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i don't care

Discussion in 'Journalism topics only' started by Tom Petty, Nov 19, 2008.

  1. Tom Petty

    Tom Petty Guest

    i picked up a random PNW sports section today that was a couple of weeks old. i read a piece on page 2 that fired me up ... for a second.

    the piece was unconventional, smart and made me think about what was going through the writer's head when s/he approached the story. my first instinct was to call someone and share the story just as i always do when i run across a piece such as this. but after thinking about it, the "eh" in me took over and i tossed the section in the recycling bin and made myself a snack.

    i feel terrible that i'm losing my passion as far as the industry -- and even good writing -- is concerned. hell, i was angry at myself when i started feeling this way not all that long ago, but i just can't bring myself to give two shits any longer.

    wrong or right, i blame the layoffs, the downsizing and the bastardization of the profession for the apathy i feel. am i alone in this?
  2. TheSportsPredictor

    TheSportsPredictor Well-Known Member

    Bet you didn't toss your snack in the recycling bin.

    Become a chef.
  3. lono

    lono Active Member

    Maybe if you used proper capitalization, you wouldn't have such a shitty attitude, young man.
  4. shotglass

    shotglass Guest

    Capital Letters Are Our Friends.
  5. Ace

    Ace Well-Known Member

    If that story had been online, you could have emailed it to all your friends.

    What kind of snack was it?
  6. Angola!

    Angola! Guest

    A cocktail.
  7. shotglass

    shotglass Guest

  8. DanOregon

    DanOregon Well-Known Member

    When I read print stories that are less enlightening and shorter than posts on this blog make the front page or a section front I really wonder what the point is anymore.
    I don't know why newspapers should expect its customers to appreciate their product when they don't. As sad as it must be to see respected and experienced colleagues end up sorting mail - isn't it similar to what readers see on their front porches every day. It's tough to see, you end up wanting to look away and remember the newspaper in better times.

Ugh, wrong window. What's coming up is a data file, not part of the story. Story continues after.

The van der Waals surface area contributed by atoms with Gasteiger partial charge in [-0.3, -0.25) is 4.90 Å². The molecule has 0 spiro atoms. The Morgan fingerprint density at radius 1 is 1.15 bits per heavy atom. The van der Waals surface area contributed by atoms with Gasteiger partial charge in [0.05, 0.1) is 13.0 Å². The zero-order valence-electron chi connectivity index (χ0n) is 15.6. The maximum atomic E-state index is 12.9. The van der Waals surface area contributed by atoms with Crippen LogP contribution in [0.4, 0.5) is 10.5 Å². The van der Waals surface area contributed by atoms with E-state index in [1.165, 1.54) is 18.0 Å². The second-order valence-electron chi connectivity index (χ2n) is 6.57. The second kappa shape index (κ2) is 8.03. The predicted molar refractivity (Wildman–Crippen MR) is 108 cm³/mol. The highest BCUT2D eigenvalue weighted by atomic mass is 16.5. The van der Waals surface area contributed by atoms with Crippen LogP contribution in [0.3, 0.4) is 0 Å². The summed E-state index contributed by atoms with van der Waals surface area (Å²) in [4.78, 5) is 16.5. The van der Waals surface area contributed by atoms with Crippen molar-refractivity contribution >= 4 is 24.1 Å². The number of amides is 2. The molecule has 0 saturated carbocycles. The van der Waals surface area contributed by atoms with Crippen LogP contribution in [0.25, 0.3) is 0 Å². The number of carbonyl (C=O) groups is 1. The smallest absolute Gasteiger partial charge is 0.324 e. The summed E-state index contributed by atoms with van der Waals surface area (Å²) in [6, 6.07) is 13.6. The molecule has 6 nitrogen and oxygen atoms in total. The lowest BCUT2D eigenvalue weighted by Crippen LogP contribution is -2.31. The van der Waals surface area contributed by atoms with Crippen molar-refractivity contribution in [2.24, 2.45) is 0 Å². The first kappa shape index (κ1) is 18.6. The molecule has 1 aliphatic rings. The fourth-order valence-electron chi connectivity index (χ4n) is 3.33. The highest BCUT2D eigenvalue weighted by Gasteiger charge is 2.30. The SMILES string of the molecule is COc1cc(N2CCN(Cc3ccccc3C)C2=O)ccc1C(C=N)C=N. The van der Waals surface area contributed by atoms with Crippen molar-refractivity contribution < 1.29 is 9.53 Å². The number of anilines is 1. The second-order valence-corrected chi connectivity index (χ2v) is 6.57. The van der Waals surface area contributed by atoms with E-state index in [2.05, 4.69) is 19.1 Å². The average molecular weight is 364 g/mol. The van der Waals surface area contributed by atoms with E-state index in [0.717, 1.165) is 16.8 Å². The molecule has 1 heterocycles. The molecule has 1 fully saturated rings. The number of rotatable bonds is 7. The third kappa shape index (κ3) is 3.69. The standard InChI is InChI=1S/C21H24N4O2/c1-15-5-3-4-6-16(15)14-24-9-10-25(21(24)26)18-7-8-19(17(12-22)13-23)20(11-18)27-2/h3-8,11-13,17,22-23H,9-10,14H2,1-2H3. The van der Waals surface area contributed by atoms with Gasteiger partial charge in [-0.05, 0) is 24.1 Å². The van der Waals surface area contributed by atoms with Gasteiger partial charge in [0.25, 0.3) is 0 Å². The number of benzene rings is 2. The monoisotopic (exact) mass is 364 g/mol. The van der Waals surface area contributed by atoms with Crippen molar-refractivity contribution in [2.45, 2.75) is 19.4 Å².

9. Tom Petty

    Tom Petty Guest

    i'd like to think there aren't that many folks who give their lives to their jobs, but a lot of the people i know in journalism have (had) a deep personal investment in their jobs and the industry.

    i can't start to explain how it makes me feel to be disconnected from what i once held so dear.

    i want to be angry at myself, but i can't ... which simply creates some strange void.
  10. playthrough

    playthrough Moderator Staff Member

    I can relate. Took a work trip recently and realized midway through that I hadn't read a paper cover to cover. Scanned the USA Today that was at my door every morning, just to make sure I didn't miss anything big, but didn't read any of the locals. A few years ago I would have bought every paper in sight and checked out everyone's wares. On this trip I didn't pick up the major metro until at the airport heading home, and had no feeling of "darn I wished I'd been reading this every day" because it just wasn't that good.
  11. buckweaver

    buckweaver Active Member

    I have long since accepted that my job is simply that: it's just a job. It might still be my career, but I know there's a pretty good chance it won't even be that. So right now, it's just a job that I enjoy which pays the bills.

    I still love what I do -- the day-to-day work, the assignments, the colleagues and the environment of the newsroom -- but I'm not willing to give my life to it anymore. I come to work, I do my best, I get my paycheck and I go home. Honest day's work, nothing more, nothing less.

    I didn't always feel that way; I'll confess that working for Singleton beat it out of me. But I'm a lot happier now, having that healthy emotional detachment from my work. I still enjoy journalism, I still enjoy great reporting, great writing. But that type of journalism has a feeble heartbeat in newspapers these days. I can find it in magazines. I can find it in research, including my own. It's still out there.

    But my line of work is something different now. And that's OK with me. It's just a job.
  12. shotglass

    shotglass Guest

    I guess I'm the third category. Newhouse is leaking oil, but not as fast. I still admittedly have an attachment to my work. The people there are my second family, have been for 28 years. It's not lost on me that I'm one of the fortunate ones.
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